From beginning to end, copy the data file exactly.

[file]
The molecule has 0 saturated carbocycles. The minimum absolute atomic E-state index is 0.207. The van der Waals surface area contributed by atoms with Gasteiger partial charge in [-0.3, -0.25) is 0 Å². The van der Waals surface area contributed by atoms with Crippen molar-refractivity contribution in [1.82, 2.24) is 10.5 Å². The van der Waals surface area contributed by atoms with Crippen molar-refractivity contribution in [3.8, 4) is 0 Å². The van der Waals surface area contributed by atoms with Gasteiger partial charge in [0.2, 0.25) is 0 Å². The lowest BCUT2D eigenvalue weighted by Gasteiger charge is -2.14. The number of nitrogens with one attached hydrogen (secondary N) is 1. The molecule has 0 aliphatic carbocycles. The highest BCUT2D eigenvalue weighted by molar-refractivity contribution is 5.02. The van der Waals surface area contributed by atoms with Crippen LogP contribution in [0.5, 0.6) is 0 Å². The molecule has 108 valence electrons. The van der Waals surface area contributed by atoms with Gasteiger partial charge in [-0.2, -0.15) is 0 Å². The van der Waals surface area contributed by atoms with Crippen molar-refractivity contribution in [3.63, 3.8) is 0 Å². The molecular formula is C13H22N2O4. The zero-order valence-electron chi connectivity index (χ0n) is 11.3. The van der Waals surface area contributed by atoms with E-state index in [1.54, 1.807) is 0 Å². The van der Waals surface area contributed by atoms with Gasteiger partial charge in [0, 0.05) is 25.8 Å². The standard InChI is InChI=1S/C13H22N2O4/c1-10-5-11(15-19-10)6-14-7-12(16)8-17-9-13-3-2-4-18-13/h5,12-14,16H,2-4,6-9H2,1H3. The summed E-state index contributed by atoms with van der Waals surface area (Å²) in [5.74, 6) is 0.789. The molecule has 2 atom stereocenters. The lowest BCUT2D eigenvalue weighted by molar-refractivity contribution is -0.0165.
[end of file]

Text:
The molecule has 0 saturated carbocycles. The minimum absolute atomic E-state index is 0.207. The van der Waals surface area contributed by atoms with Gasteiger partial charge in [-0.3, -0.25) is 0 Å². The van der Waals surface area contributed by atoms with Crippen molar-refractivity contribution in [1.82, 2.24) is 10.5 Å². The van der Waals surface area contributed by atoms with Crippen molar-refractivity contribution in [3.8, 4) is 0 Å². The van der Waals surface area contributed by atoms with Gasteiger partial charge in [0.2, 0.25) is 0 Å². The lowest BCUT2D eigenvalue weighted by Gasteiger charge is -2.14. The number of nitrogens with one attached hydrogen (secondary N) is 1. The molecule has 0 aliphatic carbocycles. The highest BCUT2D eigenvalue weighted by molar-refractivity contribution is 5.02. The van der Waals surface area contributed by atoms with Crippen LogP contribution in [0.5, 0.6) is 0 Å². The molecule has 108 valence electrons. The van der Waals surface area contributed by atoms with Gasteiger partial charge in [-0.2, -0.15) is 0 Å². The van der Waals surface area contributed by atoms with Crippen molar-refractivity contribution in [3.63, 3.8) is 0 Å². The molecular formula is C13H22N2O4. The zero-order valence-electron chi connectivity index (χ0n) is 11.3. The van der Waals surface area contributed by atoms with E-state index in [1.54, 1.807) is 0 Å². The van der Waals surface area contributed by atoms with Gasteiger partial charge in [0, 0.05) is 25.8 Å². The standard InChI is InChI=1S/C13H22N2O4/c1-10-5-11(15-19-10)6-14-7-12(16)8-17-9-13-3-2-4-18-13/h5,12-14,16H,2-4,6-9H2,1H3. The summed E-state index contributed by atoms with van der Waals surface area (Å²) in [5.74, 6) is 0.789. The molecule has 2 atom stereocenters. The lowest BCUT2D eigenvalue weighted by molar-refractivity contribution is -0.0165.